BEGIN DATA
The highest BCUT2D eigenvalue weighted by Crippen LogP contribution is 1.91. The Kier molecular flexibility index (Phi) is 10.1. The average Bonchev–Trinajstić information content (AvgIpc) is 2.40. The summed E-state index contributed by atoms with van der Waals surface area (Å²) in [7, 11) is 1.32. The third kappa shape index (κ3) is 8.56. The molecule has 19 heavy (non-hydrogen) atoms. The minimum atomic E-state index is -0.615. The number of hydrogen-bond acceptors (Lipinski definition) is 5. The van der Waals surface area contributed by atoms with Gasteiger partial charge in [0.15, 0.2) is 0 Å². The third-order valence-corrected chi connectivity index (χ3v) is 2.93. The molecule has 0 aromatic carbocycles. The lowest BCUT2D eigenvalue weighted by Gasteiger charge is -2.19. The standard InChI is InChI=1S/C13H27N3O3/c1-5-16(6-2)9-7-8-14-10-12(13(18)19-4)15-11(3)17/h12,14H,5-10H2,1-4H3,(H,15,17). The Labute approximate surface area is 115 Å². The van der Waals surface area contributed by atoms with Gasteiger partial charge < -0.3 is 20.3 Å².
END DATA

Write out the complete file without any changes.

The highest BCUT2D eigenvalue weighted by Crippen LogP contribution is 1.91. The Kier molecular flexibility index (Phi) is 10.1. The average Bonchev–Trinajstić information content (AvgIpc) is 2.40. The summed E-state index contributed by atoms with van der Waals surface area (Å²) in [7, 11) is 1.32. The third kappa shape index (κ3) is 8.56. The molecule has 19 heavy (non-hydrogen) atoms. The minimum atomic E-state index is -0.615. The number of hydrogen-bond acceptors (Lipinski definition) is 5. The van der Waals surface area contributed by atoms with Gasteiger partial charge in [0.15, 0.2) is 0 Å². The third-order valence-corrected chi connectivity index (χ3v) is 2.93. The molecule has 0 aromatic carbocycles. The lowest BCUT2D eigenvalue weighted by Gasteiger charge is -2.19. The standard InChI is InChI=1S/C13H27N3O3/c1-5-16(6-2)9-7-8-14-10-12(13(18)19-4)15-11(3)17/h12,14H,5-10H2,1-4H3,(H,15,17). The Labute approximate surface area is 115 Å². The van der Waals surface area contributed by atoms with Gasteiger partial charge < -0.3 is 20.3 Å².